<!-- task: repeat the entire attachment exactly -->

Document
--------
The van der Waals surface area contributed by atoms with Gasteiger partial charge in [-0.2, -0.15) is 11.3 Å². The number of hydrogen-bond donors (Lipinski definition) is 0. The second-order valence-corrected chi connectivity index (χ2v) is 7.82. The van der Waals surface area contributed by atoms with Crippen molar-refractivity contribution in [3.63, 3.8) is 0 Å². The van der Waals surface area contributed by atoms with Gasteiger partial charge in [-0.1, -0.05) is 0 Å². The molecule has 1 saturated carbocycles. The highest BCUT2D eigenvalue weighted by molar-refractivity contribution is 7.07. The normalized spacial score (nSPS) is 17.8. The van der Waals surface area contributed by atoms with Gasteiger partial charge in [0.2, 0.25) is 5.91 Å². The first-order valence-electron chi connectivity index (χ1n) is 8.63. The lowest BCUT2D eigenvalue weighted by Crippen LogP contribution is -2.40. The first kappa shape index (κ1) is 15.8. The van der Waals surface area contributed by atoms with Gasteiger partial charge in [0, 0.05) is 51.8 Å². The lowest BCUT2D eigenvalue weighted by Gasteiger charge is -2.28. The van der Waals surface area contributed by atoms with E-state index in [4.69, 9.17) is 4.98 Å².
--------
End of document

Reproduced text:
The van der Waals surface area contributed by atoms with Gasteiger partial charge in [-0.2, -0.15) is 11.3 Å². The number of hydrogen-bond donors (Lipinski definition) is 0. The second-order valence-corrected chi connectivity index (χ2v) is 7.82. The van der Waals surface area contributed by atoms with Crippen molar-refractivity contribution in [3.63, 3.8) is 0 Å². The van der Waals surface area contributed by atoms with Gasteiger partial charge in [-0.1, -0.05) is 0 Å². The molecule has 1 saturated carbocycles. The highest BCUT2D eigenvalue weighted by molar-refractivity contribution is 7.07. The normalized spacial score (nSPS) is 17.8. The van der Waals surface area contributed by atoms with Gasteiger partial charge in [0.2, 0.25) is 5.91 Å². The first-order valence-electron chi connectivity index (χ1n) is 8.63. The lowest BCUT2D eigenvalue weighted by Crippen LogP contribution is -2.40. The first kappa shape index (κ1) is 15.8. The van der Waals surface area contributed by atoms with Gasteiger partial charge in [0, 0.05) is 51.8 Å². The lowest BCUT2D eigenvalue weighted by Gasteiger charge is -2.28. The van der Waals surface area contributed by atoms with E-state index in [4.69, 9.17) is 4.98 Å².